The Cleansing

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August 31, 2019-

The day began with my usual Saturday ritual:  Get up, sans alarm, devotions, coffee& paper and a visit to Farmer’s Market.  What is different today was the call to clean up.  A local business owner found an abandoned homeless camp near and around his property, in a wooded area by Granite Creek, one of Prescott’s many streams.  The creek flows into Watson Lake, a reservoir that is also a prime boating and fishing venue.  Thus, it’s a good idea to keep the watershed clean of trash and debris, a notion that has not been front and center for those who regard themselves as desperate for a place to live, or for those who rousted the squatters out of their encampment, nearly a month ago.

One longtime friend of the owner has been steadfast in helping him clean the place, over the past three days.  I joined them today, and will do so again on Monday morning and any morning that I am not working, Wednesday-Friday of the coming week.  Much of the large items, like  tents, blankets, coats, and sleeping bags were bagged and set for disposal on Tuesday.  Disclosure:  NONE of the items are salvageable, as water and mud have rendered them useless.  This is the cost of “sweeps”, and of random, ungoverned squatter camps.

That brings up a broader issue:  The matter of personal responsibility for self and for community.  The lay minister who was my partner on this endeavour, this morning, raised a valid point as to the tendency of people to leave solutions to issues to government- or to some other group.  Many people in Prescott, and in other places across the globe, tell themselves that it’s the government’s job to tend to social issues.  This attitude can be shown either vocally(including online posts, telling the police, Parks & Recreation, etc. to “Do their job”) or by attrition (i.e. volunteering for an activity, then just not showing up).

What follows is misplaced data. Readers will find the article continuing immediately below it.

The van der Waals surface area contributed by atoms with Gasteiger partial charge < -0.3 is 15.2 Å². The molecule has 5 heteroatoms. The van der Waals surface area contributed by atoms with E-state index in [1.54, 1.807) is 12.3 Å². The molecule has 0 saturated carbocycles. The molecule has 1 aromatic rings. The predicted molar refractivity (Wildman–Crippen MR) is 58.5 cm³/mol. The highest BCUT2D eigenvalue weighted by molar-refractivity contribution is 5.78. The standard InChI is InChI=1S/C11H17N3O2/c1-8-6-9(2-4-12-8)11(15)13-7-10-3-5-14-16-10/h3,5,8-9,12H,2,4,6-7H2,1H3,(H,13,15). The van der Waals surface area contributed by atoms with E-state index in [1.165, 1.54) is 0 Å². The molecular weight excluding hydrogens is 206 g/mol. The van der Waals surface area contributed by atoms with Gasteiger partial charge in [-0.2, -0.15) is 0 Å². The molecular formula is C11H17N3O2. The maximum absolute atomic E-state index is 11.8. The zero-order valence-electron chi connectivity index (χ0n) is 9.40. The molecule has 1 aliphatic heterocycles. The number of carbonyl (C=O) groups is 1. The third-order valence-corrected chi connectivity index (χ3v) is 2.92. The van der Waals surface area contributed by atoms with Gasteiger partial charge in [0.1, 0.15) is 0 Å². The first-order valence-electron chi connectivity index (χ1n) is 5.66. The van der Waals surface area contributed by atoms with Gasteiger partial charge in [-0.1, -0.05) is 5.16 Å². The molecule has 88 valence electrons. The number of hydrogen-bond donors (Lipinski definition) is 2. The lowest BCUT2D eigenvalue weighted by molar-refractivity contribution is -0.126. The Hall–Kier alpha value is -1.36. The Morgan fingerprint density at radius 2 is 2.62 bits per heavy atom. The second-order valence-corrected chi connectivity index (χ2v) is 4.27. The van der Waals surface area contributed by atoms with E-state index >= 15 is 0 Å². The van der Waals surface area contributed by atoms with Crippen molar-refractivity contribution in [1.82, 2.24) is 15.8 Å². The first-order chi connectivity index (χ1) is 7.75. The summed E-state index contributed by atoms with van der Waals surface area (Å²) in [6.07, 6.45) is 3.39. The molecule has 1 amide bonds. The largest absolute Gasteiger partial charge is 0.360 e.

I was, thankfully, raised to take responsibility for the neighbourhood and/or the community, and trust me, I was not always the kind of child who wanted to get out and volunteer for such projects.  My parents kept after us anyway, and instilled that sense of community involvement.

There are as many ways to “cleanse” a community and build its strength, as there are people.  The Red Cross effort to make sure smoke alarms are working, in modular homes and more conventional dwellings, is also an effort that is gaining steam here.